M. David Green, creator of Hack the Process Podcast, invited me to join him for a rich conversation that was as much fun, as it was informative for us both. Listen to it at the link below.
A great TED Talk by cognitive neuroscientist David Vago on how each moment is an opportunity to change our brain and strongly influence our health & longevity at both conscious and non-conscious levels.
Session 3: Perspectives from spiritual and religious traditions
Religious and spiritual institutions are influential forces that promote peace and compassion and are concerned with the cultivation of an ethical existence. Yet at the same time they wield vast power that has often been used for divisive and destructive purposes and are profoundly implicated in the economics and government of societies, past and present. How can the world’s religions transform themselves and channel their immense power in order to remain viable agents of positive change?Speakers: H.H. the Dalai Lama; Thupten Jinpa, Ph.D. (interpreter); Roshi Joan Halifax, Ph.D. (moderator); Pauline Tangiora, J.P., Q.S.O., Q.S.M.; Matthieu Ricard, Ph.D.; Rabbi Awraham Soetendorp; Brother Thierry-Marie Courau, o.p.; Alaa Murabit, M.D.
Session 4: Perspectives from economics and society
Politics and economics are the quintessential arenas for the expression of power in the social realm. Since political-economic reasoning dominates our social and cultural lives how can motivations belonging to the “care constellation” be introduced into economic thinking and therefore into the societal structures that regulate human relations? Indeed, there are other models and behaviors that can create equilibrium between these elements that determine so much of our daily existence.
Speakers: H.H. the Dalai Lama; Thupten Jinpa, Ph.D. (interpreter); Dr Uwe Jean Heuser (moderator); Prof. Dennis James Snower, Ph.D.; Prof. Sir Paul Collier; Dr Vandana Shiva; Theo Sowa; Jody Williams
SUNDAY, SEPTEMBER 11th, 2016
Session 5: Personal commitment and global responsibility
The issue of “empowerment” as a component of personal and collective engagement, and the concept of care as an expression of responsibility for our planet and its civilizations in times of strife, forced migration and homelessness, and distress at the individual and societal levels, will provide the focus for our final session. Power and care are two primary elements that may not, finally, be opposed but rather coexist as a condition of dynamic and constructive equilibrium.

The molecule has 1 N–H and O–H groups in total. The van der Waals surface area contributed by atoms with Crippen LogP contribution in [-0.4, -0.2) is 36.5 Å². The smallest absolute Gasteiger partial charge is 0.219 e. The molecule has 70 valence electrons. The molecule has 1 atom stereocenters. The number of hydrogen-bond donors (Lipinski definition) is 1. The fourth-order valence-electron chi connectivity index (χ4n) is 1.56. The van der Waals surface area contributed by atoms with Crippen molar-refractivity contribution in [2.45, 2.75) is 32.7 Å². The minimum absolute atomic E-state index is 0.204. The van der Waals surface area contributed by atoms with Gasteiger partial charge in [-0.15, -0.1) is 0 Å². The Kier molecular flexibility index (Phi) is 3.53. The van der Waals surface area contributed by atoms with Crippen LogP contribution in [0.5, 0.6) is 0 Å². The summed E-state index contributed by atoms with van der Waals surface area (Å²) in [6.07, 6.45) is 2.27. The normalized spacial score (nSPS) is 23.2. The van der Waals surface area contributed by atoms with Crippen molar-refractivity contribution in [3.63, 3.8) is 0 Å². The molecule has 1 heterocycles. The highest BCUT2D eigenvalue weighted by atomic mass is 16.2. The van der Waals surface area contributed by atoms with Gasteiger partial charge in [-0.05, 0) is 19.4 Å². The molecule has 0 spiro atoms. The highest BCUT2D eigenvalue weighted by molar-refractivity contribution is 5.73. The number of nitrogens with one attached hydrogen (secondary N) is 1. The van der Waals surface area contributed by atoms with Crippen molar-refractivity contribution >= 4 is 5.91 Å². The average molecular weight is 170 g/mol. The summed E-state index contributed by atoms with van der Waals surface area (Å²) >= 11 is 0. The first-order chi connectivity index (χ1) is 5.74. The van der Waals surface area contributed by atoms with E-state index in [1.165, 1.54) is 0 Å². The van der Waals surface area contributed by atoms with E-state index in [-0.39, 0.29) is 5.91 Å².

Speakers: H.H. the Dalai Lama; Thupten Jinpa, Ph.D. (interpreter); Theo Sowa (moderator); Olafur Eliasson; Dr Scilla Elworthy; Frédéric Laloux; Prof. Dr Tania Singer
Listen to two dharma talks I recently delivered on Delusion and Non-delusion.
Delusion and Deluded Mind
This first talk covers the Buddhist psychological description of how delusion manifests in human perception and its effects on collective and personal human suffering.
Non-delusion and Undeluded Mind
This second talk covers the Buddhist psychological description of how non-delusion manifests in human perception and practical steps for cultivating non-delusion in daily life.
Psychologist Guy Macpherson interviewed me for the Trauma Therapist Project Podcast. We had a very rich conversation during which I shared experiences from my time in Kosovo shortly after the war ended in 2000 working with traumatized Albanian Kosovar children, and also the clinical integration of Buddhist psychology and and Somatic Experiencing Therapy that I currently offer patients. Enjoy!
Way to go Judson Brewer, MD, PhD! Jud is the Director of Research at the Center for Mindfulness and Associate Professor of Psychiatry and Medicine at the University of Massachusetts Medical School. Here he shares groundbreaking research on the possible mechanisms of action cultivated through mindfulness practice that help quell cravings of all kinds in his TEDMED talk from November 2015 in Palm Springs, CA.
On June 7, 2015, a select group of presenters from the Mindfulness and Compassion Conference at SFSU convened at the Mangalam Research Center in Berkeley to discuss Buddhism and Modernity. I chose to speak on Transcendent wisdom and psychotherapy. Below are videos of all three panels.
Panel 2: The role for the transcendent dimensions of Buddhist practice and teachings in a disenchanted world. Lisa Dale Miller (Psychotherapist), David Lewis (Independent Researcher), Jack Petranker (Mangalam Research Center). My talk begins at 8:22 in the video time sequence.
Panels 1 and 3 featured wonderful commentary on the problematic of modern mindfulness from academics and researchers working in the fields of philosophy, neuroscience and the social sciences.
Panel 1: Buddhist Philosophy and the Perennial Concerns of Western Philosophy
Stephen Jenkins (Humboldt State University), Steven Stanley (Cardiff University), and David Brazier (International Zen Therapy Institute).
Panel 3: How Insights from the Fields of Science Studies/History of Science/Continental Thought Might Shed New Light on the Dialogue Between Buddhism and Science. David McMahan (Franklin & Marshall College), Cliff Saron (University of California, Davis), Kin Cheung (Temple University), Geoffrey Samuel (University of Sydney), Linda Heuman (Brown University/John Templeton Fellow)